It was in that split second that I assessed all I’d learned of Hollywood and all I’d seen of Los Angeles.

It was in that split second that I gave my heart and time to the people and causes who need some attention.

… Joe Smith will just have to wait.

I don’t need a big house with a golden door.

Maybe he does, but I don’t.

P.S. Here's a link to the awesome Op-Ed that inspired this post.

Monday, November 7, 2011

Monday Reruns: Red Flags at Work

(original post-date: November 10, 2010)

It is perhaps an understatement to say that I have always approached employment with a certain amount of fluidity. The fact of the matter is, I have never really worried about it. Within that context, I’ve had two primary “careers.” The first was in the restaurant world of New York City, and the second has been in the nonprofit sector, beginning in New York, at the Ford Foundation. The nonprofit work has lasted quite long – it’s now been 23 years. Ironically, had I not been sent to Ford as a temp, I may never have discovered the sector.

Regardless of my good fortune in that assignment, I’ve always contended: you don’t necessarily need to know what you want to do for a living; just be really clear about what you don’t want to do. And be prepared to run like hell when things don’t work out.

I’ve run like hell on many occasions. And regarding a few of them, I distinctly remember the red flag that pushed me into a new job…

One of my two dozen waitressing gigs was at a Hungarian restaurant on Manhattan’s upper west side. It was more lucrative than anything I could have imagined then, but that income came at a price. The work was nonstop, Mondays through Saturdays. I amassed a weekly average of $350 (in the early 80’s, mind you!), and I didn’t reach that total because I was serving high-end entrees to parties of well-dressed theatre-patrons; rather, I was running my ass off, collecting $2.00 tips here and $3.00 tips there. Do the math.

There were three of us “on the floor” at that restaurant: the two Hungarian waiters and me (me: the native-born; born, for that matter, in Connecticut and to a pair of WASPs). The kitchen was run by guys from the Dominican Republic, and the owner and owneress were Hungarian. As you can imagine, I learned several Spanish and Hungarian phrases while working there. And as you also might imagine (particularly if you are familiar with restaurants as a workplace), most of what I learned contained words that children should not hear.

One morning, about eight or so months into my Hungarian stint, I woke up with one phrase in my head: bazd meg. This, my friends, means “fuck it.” In a language I do not speak.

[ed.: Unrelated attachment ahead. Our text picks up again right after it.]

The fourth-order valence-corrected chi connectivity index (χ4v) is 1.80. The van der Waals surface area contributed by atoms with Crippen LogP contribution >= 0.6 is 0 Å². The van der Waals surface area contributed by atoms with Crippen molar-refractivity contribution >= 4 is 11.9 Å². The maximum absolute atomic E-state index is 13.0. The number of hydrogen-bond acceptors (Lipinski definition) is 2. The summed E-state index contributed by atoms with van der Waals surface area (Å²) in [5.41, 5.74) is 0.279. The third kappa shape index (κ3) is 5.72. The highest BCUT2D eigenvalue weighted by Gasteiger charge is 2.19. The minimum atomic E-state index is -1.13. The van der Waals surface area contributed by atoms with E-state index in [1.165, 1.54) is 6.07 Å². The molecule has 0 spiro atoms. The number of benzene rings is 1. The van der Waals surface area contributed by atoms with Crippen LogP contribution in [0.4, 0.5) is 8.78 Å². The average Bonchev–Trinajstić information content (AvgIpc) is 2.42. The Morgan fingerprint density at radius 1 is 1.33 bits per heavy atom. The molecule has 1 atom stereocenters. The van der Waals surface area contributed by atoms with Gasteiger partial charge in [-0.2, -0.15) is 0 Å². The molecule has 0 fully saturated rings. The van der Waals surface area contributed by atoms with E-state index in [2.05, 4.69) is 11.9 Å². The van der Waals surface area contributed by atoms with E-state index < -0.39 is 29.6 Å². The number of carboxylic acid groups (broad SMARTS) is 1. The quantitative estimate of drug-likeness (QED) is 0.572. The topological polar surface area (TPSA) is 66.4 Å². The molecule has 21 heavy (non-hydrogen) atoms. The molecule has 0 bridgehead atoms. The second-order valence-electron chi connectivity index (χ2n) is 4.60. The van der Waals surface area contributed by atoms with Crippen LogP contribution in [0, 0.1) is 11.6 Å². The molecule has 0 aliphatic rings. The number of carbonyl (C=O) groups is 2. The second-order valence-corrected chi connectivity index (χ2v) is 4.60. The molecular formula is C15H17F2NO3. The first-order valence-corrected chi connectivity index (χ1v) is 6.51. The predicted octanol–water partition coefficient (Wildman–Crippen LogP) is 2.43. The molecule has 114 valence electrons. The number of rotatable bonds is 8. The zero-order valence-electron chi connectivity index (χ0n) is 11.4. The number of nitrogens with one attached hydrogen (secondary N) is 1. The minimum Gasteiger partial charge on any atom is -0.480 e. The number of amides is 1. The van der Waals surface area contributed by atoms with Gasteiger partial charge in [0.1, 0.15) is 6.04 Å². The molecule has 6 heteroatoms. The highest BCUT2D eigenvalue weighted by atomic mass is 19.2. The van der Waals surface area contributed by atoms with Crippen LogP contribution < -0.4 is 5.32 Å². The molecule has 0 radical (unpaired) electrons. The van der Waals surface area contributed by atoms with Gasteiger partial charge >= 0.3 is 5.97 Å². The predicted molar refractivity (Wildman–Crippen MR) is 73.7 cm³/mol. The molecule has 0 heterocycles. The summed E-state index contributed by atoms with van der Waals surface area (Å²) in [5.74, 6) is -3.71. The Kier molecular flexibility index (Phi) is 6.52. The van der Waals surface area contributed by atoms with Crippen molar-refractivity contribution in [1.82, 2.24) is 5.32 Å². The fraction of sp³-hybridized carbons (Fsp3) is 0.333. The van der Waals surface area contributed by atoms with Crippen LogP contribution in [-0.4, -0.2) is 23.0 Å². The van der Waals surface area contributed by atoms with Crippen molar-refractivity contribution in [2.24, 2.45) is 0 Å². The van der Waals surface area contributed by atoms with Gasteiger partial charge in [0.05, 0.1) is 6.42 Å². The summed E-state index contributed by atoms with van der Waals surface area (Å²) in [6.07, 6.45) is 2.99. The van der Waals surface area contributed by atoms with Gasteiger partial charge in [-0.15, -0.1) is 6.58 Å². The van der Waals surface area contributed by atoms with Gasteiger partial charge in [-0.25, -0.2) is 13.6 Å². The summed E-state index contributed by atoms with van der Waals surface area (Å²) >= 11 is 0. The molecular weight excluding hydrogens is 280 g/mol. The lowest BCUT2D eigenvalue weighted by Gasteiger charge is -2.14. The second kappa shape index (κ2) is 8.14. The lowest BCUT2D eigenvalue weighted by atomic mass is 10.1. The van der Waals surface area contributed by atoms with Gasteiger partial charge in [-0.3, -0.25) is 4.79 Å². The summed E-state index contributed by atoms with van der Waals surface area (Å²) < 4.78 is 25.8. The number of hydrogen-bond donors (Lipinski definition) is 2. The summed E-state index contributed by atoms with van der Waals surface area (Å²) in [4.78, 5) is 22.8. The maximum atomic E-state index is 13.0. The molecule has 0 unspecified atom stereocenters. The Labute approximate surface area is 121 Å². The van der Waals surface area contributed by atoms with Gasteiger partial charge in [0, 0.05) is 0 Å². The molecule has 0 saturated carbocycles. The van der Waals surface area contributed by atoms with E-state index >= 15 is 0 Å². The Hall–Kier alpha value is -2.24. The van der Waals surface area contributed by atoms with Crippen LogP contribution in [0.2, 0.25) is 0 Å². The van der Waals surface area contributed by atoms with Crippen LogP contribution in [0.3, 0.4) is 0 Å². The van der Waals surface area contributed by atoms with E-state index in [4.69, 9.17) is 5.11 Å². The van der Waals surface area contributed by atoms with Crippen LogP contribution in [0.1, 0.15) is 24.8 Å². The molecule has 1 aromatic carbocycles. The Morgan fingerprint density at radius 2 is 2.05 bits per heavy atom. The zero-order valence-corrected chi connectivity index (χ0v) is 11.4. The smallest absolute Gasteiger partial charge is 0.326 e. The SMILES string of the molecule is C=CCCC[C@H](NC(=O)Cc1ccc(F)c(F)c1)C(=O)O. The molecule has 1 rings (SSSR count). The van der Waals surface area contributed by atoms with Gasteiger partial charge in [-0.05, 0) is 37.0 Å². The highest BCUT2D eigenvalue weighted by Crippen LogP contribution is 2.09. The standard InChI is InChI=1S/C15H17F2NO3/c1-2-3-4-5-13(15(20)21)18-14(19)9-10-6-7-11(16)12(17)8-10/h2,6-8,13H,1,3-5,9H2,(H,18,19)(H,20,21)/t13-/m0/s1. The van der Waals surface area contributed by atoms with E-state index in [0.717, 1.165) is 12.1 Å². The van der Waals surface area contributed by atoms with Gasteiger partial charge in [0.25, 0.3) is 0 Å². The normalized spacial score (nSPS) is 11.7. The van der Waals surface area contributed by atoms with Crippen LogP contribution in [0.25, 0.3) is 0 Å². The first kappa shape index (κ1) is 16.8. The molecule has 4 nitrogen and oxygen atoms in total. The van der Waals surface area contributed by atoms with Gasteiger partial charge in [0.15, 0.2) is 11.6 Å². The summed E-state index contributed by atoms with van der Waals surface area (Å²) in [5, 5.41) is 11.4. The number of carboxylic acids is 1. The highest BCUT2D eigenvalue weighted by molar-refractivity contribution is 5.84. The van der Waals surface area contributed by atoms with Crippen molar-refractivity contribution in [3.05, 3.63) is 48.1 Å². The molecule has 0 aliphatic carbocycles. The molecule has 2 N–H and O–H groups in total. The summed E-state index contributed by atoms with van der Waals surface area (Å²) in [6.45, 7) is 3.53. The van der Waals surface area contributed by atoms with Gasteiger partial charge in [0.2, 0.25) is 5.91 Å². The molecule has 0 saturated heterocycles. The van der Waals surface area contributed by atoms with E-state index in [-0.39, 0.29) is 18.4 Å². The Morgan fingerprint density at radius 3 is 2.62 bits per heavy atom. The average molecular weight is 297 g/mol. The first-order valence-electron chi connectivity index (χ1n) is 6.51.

Red flag: if you wake up in the morning thinking “fuck it,” you are in a bad psychic place. If you wake up thinking “fuck it” in a language you do not speak, consider a job change. Seriously.

…Years later, after I had moved to L.A., I accepted a mid-management position at an area nonprofit. Having done some consulting with them, I thought it’d be a good fit. It wasn’t. I was becoming increasingly unhappy with the administrative details of my responsibilities, and the bureaucracies of the organization disturbed me particularly. I think I had to fill out about three forms to request a legal pad, and six weeks later, I remained without one.

At the same time, this organization’s mission statement included the following phrase: “the elimination of racism.” I became bitter as I watched what was going on around me. All I could think was this: if it takes six weeks to get a legal pad, then good luck with racism!

One day, as I was driving to work, I took a quick glance at my speedometer. I was going eight miles per hour.

Red flag: if you are holding up traffic while driving to your job, it is not the right job for you. Make a u-turn and find another gig. It beats being rear-ended.

About a half-dozen years after that slow drive to resignation, I was once again settling into a new staff job. This time, I had gone through an arduous interview/writing sample process as I vied to become a certain nonprofit organization’s first-ever development director. I landed the job and a nicely competitive salary.

But the challenges became apparent early on. The executive director, who was a lovely person and passionate professional, had some issues with delegation. Issues? Okay, I’m being kind.